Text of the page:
Indian-Origin Doctor Leads Successful In-Utero Surgery for Spina Bifida

by Antariksh Singh

In a groundbreaking medical achievement, a team of doctors led by Dr. Mandeep Singh, an Indian-origin fetal medicine expert based in the UAE, has successfully performed a complex in-utero procedure on a pregnant patient from South America. Dr. Singh, who hails from Mumbai, has become the first doctor of Indian descent to conduct an in-utero spina bifida repair surgery, offering new hope for patients worldwide.

The procedure took place at The Burjeel Medical City Hospital in Abu Dhabi, where Dr. Singh and his team repaired a spinal defect in a 24-week-old fetus. Spina bifida, a birth defect that occurs when the spine fails to form properly, results in the exposure of the spinal cord to amniotic fluid, leading to permanent disability. It often causes a loss of bowel and urinary bladder control, paralysis, and weakness in the lower limbs.

The patient from Colombia underwent this rare open spina bifida fetal procedure to minimize both short-term and long-term complications for her baby. The success of the surgery opens up new possibilities for expectant mothers facing similar challenges.

Expressing his optimism about increasing accessibility to advanced treatments, Dr. Singh stated, “I am hopeful that by collaborating with institutes and specialists in India, we can make these cutting-edge treatments available in the country, eliminating the need for patients to travel abroad.”

In-utero spina bifida repair is currently only available at approximately 14 medical centers worldwide, making this achievement even more remarkable. Dr. Singh, a renowned consultant in Fetal Medicine and Obstetrics, as well as the CEO of Burjeel Farha, a division specializing in women and children’s healthcare, explained the intricacies of the procedure.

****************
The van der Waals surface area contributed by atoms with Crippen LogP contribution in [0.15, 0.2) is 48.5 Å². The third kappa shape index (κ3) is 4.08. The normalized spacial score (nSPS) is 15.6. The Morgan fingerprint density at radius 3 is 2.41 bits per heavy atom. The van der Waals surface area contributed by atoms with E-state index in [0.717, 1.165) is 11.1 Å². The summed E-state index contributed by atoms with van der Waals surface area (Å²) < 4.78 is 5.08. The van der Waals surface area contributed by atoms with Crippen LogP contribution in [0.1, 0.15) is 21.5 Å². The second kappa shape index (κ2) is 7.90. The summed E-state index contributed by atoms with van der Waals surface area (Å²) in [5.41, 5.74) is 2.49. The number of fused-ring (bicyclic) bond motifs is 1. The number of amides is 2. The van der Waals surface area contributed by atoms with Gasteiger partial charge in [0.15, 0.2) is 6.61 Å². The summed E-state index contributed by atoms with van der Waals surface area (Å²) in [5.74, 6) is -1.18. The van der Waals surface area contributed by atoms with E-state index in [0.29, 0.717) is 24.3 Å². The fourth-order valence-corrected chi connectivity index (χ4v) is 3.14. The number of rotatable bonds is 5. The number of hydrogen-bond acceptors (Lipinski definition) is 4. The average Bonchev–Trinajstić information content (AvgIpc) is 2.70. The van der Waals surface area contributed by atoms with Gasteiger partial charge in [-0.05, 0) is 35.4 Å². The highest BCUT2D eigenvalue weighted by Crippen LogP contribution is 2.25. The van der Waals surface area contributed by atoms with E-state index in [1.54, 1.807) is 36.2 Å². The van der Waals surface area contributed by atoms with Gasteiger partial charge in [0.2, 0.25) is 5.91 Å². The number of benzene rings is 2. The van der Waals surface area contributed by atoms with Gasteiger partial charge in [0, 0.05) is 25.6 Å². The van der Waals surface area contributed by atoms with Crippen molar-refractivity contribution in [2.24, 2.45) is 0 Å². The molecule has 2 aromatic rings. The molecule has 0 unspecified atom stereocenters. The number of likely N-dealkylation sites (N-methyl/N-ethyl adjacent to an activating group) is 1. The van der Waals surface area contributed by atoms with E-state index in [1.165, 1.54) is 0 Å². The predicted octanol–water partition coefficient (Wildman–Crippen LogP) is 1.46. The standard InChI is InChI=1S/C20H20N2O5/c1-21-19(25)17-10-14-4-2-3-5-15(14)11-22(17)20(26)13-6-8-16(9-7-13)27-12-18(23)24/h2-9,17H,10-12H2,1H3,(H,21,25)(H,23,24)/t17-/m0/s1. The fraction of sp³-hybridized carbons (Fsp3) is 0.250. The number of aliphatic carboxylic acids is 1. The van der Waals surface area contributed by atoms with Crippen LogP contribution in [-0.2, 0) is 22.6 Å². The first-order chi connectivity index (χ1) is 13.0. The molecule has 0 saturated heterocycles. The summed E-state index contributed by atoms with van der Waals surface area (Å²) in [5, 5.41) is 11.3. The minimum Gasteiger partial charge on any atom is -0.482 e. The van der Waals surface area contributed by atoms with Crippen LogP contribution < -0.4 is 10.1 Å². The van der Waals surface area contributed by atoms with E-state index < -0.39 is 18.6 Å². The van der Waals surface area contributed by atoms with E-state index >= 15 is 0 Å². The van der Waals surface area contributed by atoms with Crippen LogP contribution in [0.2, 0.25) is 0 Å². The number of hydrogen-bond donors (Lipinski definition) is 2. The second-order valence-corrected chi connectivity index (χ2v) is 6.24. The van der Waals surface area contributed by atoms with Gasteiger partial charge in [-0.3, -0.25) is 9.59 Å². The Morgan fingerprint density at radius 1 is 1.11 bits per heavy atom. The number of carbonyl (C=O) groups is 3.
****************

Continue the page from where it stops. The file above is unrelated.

“During the fetal repair surgery, a small incision is made on the uterus, exposing the baby’s back for the neurosurgeon to close the spina bifida defect,” Dr. Singh elaborated. “We utilize a synthetic patch to cover the defect, reinstating the amniotic fluid into the cavity before closing the uterus. The baby remains in the womb for the remainder of the pregnancy and is delivered via cesarean section at 37 weeks gestation.”

Dr. Singh’s pioneering work not only highlights the remarkable advancements in fetal medicine but also signifies a major stride in improving the outcomes for babies diagnosed with spina bifida. By sharing his expertise and fostering collaboration with Indian institutes and specialists, Dr. Singh aspires to enhance accessibility to these advanced treatments and eliminate the need for patients to seek medical care abroad.

This momentous achievement serves as a testament to the immense potential of medical professionals working together to revolutionize healthcare and change lives for the better.

Antariksh Singh

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